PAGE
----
We love to show off our old truck pictures.
So we hauled out the old photo albums and pulled the ragged, (some faded) pictures from their pockets of the old school big rigs that once ruled the highways.
Those days were better known as the Glory Days of Trucking.
Driving the Old Trucks
Some of these old trucks were an adventure to drive.
Even a short trip in one of the older rigs would give a modern day trucker an appreciation of what these old truckers went through and how tough and resourceful they must have been.
The old trucks
- had no power steering
- no air ride seats
- rough spring suspension
- no air conditioning
- heaters and defrosters that barely worked
The driver needed to be bundled up in winter clothing and boots, to keep warm when driving one of those old girls!
Some had gas powered engines, the rest had small diesel engines, but being under-powered was usually an issue. Missing a shift and stalling out on a grade was a lesson unto itself!
They had tube tires that went flat often and truck drivers then changed their own tires. Even in the ’70’s, most truckers changed their own tires.
Changing a tire is unheard of in the industry today.
In fact, in some places, it’s illegal, unless you have proper certification.
There was no wheel balancing back then, so if a truck was able to pick up any REAL speed on a good downgrade, the driver really had to hang onto the steering wheel as he could be shaken right out of the seat.
The old big rigs then were pretty basic in build and design and that was nice because for the most part, the trucker could fix just about anything that went wrong with it, provided they could get the parts.
Sometimes this was a whole new challenge, too.
Many innovations from the old days were so tough and well designed, we still see them in use today, such as the Dayton Wheel.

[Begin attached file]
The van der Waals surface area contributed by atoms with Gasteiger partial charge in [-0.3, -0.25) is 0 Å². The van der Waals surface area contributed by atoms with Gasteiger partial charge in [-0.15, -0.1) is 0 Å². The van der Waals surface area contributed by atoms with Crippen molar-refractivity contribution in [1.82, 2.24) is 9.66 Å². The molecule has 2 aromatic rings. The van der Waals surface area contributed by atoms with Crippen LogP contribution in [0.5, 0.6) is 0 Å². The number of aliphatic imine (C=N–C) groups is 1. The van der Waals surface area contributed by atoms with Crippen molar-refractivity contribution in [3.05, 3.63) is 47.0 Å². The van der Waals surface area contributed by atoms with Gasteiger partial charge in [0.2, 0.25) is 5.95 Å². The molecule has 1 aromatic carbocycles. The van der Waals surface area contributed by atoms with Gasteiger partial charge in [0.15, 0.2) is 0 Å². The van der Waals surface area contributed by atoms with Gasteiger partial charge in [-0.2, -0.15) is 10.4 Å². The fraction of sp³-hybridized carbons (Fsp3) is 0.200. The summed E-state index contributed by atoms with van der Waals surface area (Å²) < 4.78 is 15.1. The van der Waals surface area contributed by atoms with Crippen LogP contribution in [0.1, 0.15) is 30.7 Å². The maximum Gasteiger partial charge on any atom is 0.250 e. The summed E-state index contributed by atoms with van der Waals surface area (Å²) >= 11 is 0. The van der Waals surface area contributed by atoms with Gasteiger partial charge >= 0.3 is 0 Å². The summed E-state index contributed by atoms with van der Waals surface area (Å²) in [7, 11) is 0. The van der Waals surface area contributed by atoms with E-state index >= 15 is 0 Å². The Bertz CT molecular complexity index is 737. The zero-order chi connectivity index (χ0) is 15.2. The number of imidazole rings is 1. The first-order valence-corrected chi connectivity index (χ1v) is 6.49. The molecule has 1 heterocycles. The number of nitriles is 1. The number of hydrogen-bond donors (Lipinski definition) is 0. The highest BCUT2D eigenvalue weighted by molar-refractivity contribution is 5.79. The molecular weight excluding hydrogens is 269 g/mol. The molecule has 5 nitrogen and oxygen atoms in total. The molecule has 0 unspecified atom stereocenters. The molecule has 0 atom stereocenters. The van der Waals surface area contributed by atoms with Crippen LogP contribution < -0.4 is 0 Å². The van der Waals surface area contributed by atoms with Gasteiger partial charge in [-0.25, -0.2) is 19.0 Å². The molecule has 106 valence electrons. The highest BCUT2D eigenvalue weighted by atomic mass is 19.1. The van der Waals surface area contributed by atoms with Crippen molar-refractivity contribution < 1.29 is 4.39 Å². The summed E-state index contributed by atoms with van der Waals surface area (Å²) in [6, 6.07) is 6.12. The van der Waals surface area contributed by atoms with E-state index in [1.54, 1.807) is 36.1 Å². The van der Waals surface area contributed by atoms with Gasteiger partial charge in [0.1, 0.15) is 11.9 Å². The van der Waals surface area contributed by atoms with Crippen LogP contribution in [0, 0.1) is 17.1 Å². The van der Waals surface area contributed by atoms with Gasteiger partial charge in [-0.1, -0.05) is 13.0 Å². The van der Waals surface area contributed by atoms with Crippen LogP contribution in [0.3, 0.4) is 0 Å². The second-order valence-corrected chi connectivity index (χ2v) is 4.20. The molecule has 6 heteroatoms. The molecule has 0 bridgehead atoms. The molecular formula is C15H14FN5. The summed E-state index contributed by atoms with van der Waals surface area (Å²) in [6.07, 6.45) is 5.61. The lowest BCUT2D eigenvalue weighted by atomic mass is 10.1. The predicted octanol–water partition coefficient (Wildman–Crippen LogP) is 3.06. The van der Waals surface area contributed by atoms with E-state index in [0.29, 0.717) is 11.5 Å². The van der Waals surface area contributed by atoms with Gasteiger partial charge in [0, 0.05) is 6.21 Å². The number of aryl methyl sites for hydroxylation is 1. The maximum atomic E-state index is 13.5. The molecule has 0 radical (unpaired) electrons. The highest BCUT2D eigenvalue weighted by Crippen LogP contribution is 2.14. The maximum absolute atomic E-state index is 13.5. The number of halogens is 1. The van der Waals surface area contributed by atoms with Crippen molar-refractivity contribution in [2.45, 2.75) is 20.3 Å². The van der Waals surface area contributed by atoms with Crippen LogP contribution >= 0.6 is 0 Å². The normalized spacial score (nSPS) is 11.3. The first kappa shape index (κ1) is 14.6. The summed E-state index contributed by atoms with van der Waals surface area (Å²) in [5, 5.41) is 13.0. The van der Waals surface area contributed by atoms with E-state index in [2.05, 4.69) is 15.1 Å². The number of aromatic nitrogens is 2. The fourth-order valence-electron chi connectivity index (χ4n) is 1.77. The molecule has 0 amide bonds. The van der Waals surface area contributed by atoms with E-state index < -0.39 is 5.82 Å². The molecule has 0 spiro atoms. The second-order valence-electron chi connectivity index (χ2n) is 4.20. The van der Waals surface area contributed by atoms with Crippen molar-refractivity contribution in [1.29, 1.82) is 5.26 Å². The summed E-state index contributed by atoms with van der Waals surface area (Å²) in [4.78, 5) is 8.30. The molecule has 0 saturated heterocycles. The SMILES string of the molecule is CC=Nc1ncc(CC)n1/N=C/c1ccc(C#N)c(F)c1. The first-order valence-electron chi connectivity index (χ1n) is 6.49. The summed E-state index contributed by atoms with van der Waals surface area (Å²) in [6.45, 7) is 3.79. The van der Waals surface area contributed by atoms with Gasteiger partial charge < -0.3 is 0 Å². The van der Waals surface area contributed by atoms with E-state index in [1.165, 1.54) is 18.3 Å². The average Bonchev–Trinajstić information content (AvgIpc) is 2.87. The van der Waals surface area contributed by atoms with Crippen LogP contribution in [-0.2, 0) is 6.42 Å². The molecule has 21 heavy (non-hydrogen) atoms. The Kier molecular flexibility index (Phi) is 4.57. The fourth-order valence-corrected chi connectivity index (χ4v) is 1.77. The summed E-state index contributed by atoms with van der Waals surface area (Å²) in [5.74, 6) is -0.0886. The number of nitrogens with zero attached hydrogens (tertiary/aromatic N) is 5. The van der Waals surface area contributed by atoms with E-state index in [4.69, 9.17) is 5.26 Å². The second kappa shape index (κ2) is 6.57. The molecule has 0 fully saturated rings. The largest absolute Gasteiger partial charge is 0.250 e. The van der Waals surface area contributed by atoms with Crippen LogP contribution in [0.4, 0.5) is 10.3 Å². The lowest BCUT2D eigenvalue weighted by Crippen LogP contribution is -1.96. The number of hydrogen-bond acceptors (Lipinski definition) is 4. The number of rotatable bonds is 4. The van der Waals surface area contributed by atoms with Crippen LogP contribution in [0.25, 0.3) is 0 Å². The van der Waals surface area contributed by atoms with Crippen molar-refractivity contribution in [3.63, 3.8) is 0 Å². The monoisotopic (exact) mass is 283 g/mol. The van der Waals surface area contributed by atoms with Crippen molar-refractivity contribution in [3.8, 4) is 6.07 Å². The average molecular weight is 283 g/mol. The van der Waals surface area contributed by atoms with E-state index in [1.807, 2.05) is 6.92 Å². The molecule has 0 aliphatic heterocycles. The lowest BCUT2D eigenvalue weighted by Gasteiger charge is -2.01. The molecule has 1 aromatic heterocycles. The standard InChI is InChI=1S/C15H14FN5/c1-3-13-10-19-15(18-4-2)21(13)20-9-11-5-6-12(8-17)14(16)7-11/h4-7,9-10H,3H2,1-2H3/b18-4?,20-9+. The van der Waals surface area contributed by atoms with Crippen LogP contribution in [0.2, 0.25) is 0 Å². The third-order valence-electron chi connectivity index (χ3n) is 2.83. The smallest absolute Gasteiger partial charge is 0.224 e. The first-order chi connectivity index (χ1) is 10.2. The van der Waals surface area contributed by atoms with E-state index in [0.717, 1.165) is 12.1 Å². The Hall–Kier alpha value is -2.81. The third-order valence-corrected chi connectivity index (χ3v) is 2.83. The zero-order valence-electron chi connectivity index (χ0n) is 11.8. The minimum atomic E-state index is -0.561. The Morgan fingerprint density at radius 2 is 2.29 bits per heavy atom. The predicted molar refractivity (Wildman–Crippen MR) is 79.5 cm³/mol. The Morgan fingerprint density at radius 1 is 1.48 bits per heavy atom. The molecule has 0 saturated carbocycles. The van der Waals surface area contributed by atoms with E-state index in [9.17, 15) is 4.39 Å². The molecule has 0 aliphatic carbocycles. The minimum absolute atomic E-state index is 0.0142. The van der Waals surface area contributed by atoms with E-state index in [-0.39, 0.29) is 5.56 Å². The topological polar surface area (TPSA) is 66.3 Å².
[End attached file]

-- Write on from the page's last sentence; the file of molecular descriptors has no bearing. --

Related > What It Was Like Driving the Older Rigs
Trucking Was a Tough Job
Trucking was a tough deal for tough men, back then.
Perhaps that explains the nostalgic connection the old school drivers have to these trucks today.
We are seeing more and more of these rigs being rebuilt and restored. Many are restored to a condition better than when they were new.
I really enjoy seeing these old rides at the truck shows.
Related> Kenworth Cabover Photo Collection
My Trucking Connection
My grandfather was an old-time trucker and starting drivingback in the ’30’s or so.
My love of big trucks started as a young child, as I was his ‘helper’ who handed him the tools as he worked on his rigs. I knew every tool in the tool box by their correct name, before I could recite the alphabet.
He had enough trucker tales to last a lifetime. I would sit and listen to him by the hour, tell stories about his trucking days.
The experiences then were so very different from the things that truckers encounter today.
He retired from driving in the ’70’s, but wouldn’t part with his last truck, an International. He kept it for entertainment and to look it everyday.
He was a backyard mechanic and fixed everything himself.
This old truck was part of who he was.
All these old restored trucks and old truck pictures were also part of some ‘trucker’s life’, too.
Related > Trucker Stories and Tales From the Road
Old Truck Pictures – Our Collections
Check out the photo galleries below for old truck photos.
You’ll find some of the most popular old truck models, old cabovers, old Mack trucks, old Internationals, old Kenworths, vintage rigs and some of the old classic models such as the Peterbilt 359 and the Kenworth W900A’s.